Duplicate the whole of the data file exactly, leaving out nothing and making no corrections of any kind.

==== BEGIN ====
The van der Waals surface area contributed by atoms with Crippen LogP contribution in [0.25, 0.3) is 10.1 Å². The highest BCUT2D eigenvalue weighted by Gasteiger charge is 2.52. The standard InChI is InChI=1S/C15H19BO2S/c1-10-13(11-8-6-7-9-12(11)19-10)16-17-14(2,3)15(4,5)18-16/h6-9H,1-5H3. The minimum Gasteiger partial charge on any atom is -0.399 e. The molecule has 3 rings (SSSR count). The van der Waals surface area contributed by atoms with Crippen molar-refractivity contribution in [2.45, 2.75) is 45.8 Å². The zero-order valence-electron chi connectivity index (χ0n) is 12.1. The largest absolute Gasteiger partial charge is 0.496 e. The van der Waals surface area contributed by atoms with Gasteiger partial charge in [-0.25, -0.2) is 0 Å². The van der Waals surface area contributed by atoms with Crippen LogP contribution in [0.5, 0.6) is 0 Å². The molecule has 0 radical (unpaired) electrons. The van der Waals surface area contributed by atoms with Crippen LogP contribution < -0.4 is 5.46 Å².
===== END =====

The van der Waals surface area contributed by atoms with Crippen LogP contribution in [0.25, 0.3) is 10.1 Å². The highest BCUT2D eigenvalue weighted by Gasteiger charge is 2.52. The standard InChI is InChI=1S/C15H19BO2S/c1-10-13(11-8-6-7-9-12(11)19-10)16-17-14(2,3)15(4,5)18-16/h6-9H,1-5H3. The minimum Gasteiger partial charge on any atom is -0.399 e. The molecule has 3 rings (SSSR count). The van der Waals surface area contributed by atoms with Crippen molar-refractivity contribution in [2.45, 2.75) is 45.8 Å². The zero-order valence-electron chi connectivity index (χ0n) is 12.1. The largest absolute Gasteiger partial charge is 0.496 e. The van der Waals surface area contributed by atoms with Gasteiger partial charge in [-0.25, -0.2) is 0 Å². The van der Waals surface area contributed by atoms with Crippen LogP contribution in [0.5, 0.6) is 0 Å². The molecule has 0 radical (unpaired) electrons. The van der Waals surface area contributed by atoms with Crippen LogP contribution < -0.4 is 5.46 Å².